Tel Aviv cancels annual Pride Parade out of respect for hostage situation

Mayor says city and LGBTQ groups will instead rally for ‘pride, hope and liberty’; Jerusalem Open House announces May 30 march still on as part of struggle for captives’ return

People participate in the 25th annual Tel Aviv Pride Parade on June 8, 2023. (Miriam Alster/Flash90)
File: People participate in the 25th annual Tel Aviv Pride Parade on June 8, 2023. (Miriam Alster/Flash90)

Tel Aviv will not hold its annual Pride Parade next month, the city’s mayor announced Wednesday, canceling the normally exuberant celebration of LGBTQ life in the famously open city out of deference to the plight of hostages in Gaza.

“This isn’t the time for celebrations,” Ron Huldai wrote on X. “132 of our sons and daughters are still hostages in Gaza, the bereavement circles keep widening, and every day we [remain] in the midst of one of the State of Israel’s most difficult times.”

Normally drawing tens of thousands of locals and many from around the world, Tel Aviv’s parade has been considered a highlight of the city’s annual calendar for the last 25 years, with massive street festivities feting Israel’s LGBTQ community in a boisterous display of fun and tolerance that marks a point of pride for many Israelis.

Instead of the regular parade, Huldai said that Tel Aviv and LGBTQ organizations had decided to hold a rally for “pride, hope, and liberty.”

“Tel Aviv is the home of the LGBTQ+ community. It always has been and always will be,” Huldai said.

In Jerusalem, organizers of the capital’s Pride and Tolerance March announced that it would be held on May 30 along the traditional parade route, billing the event as part of the struggle for the return of the hostages.

Posters of Israelis held hostage by Hamas are seen on the wall of the Defense Ministry in Tel Aviv, April 3, 2024. (Miriam Alster/Flash90)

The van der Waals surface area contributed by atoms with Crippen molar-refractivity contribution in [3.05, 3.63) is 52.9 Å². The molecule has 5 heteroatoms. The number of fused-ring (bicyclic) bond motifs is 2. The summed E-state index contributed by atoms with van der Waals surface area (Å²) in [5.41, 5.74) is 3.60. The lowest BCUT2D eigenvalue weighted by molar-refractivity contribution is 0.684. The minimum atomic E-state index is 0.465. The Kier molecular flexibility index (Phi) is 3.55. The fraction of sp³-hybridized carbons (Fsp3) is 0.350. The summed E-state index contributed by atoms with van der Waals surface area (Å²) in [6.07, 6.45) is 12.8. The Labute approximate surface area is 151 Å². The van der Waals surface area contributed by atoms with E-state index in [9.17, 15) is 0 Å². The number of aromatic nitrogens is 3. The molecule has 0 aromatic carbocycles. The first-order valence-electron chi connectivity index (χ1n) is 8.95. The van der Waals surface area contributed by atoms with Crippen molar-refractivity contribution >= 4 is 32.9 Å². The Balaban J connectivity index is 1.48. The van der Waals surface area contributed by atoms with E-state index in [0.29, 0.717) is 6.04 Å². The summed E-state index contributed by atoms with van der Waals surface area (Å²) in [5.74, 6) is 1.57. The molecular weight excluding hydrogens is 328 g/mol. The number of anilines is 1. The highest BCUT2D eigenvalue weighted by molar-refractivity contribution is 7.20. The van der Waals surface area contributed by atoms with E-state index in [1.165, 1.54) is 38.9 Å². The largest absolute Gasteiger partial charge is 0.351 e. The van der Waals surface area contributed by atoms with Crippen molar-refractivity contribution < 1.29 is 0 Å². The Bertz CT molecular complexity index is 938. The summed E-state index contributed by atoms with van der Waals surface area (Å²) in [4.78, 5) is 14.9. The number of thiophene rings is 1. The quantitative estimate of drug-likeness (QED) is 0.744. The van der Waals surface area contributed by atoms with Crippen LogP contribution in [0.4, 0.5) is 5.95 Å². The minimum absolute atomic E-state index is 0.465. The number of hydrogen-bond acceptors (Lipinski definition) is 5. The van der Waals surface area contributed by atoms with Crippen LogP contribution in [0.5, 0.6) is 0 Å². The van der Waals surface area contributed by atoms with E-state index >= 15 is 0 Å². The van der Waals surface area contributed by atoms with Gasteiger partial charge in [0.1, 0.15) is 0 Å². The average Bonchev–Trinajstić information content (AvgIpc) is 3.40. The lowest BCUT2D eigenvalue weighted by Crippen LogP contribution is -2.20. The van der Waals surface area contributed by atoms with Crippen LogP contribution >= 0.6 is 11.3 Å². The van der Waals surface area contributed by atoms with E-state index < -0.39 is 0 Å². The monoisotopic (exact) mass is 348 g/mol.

The Jerusalem Open House, which organizes the march, noted that the annual event already had the character of a protest, marked by calls for tolerance, hope, communal strength and optimism.

In stark contrast to Tel Aviv’s frolicsome conviviality, Jerusalem’s heavily secured parade is generally seen as both a Pride celebration and defiant rejection of intolerant religious fundamentalist forces seeking to proscribe LGBTQ rights, including some who now hold government power. In 2015, the parade was the scene of a deadly attack by an ultra-Orthodox knifeman.

People march during the 21st annual Jerusalem Pride Parade on June 1, 2023. (AHMAD GHARABLI / AFP)

Normally smaller than Tel Aviv’s event, Jerusalem’s parade this year will be a demonstration of the entire LGBTQ community in Israel, who will come to the capital city demanding equal rights, the Open House said.

The cancellation of the Tel Aviv event marks the second time in four years that it has been nixed, after organizers were forced to call it off due to coronavirus pandemic restrictions in 2020.

To make up for canceling the parade, Huldai said that the budget that was intended for the parade would instead be given to the municipal LGBTQ community center.

“We are feeling the pain of an entire nation, and at the same time, we’re not stopping our struggle for equality and liberty for everyone,” he said. “We’ll see you at the Pride Parade of June 2025.”

File: Tel Aviv Mayor Ron Huldai speaks during a protest march as part of International Day for the Elimination of Violence against Women in Tel Aviv, November 24, 2022. (Tomer Neuberg/Flash90)

It is believed that 128 hostages abducted by Hamas on October 7 remain in Gaza — not all of them alive — after 105 civilians were released from Hamas captivity during a weeklong truce in late November, and four hostages were released prior to that. Three hostages have been rescued by troops alive, and the bodies of 12 hostages have also been recovered, including three mistakenly killed by the military.

The IDF has confirmed the deaths of 36 of those still held by Hamas, citing new intelligence and findings obtained by troops operating in Gaza.

Hamas has also been holding the bodies of fallen IDF soldiers Oron Shaul and Hadar Goldin since 2014, as well as two Israeli civilians, Avera Mengistu and Hisham al-Sayed, who are both thought to be alive after entering the Strip of their own accord in 2014 and 2015 respectively.

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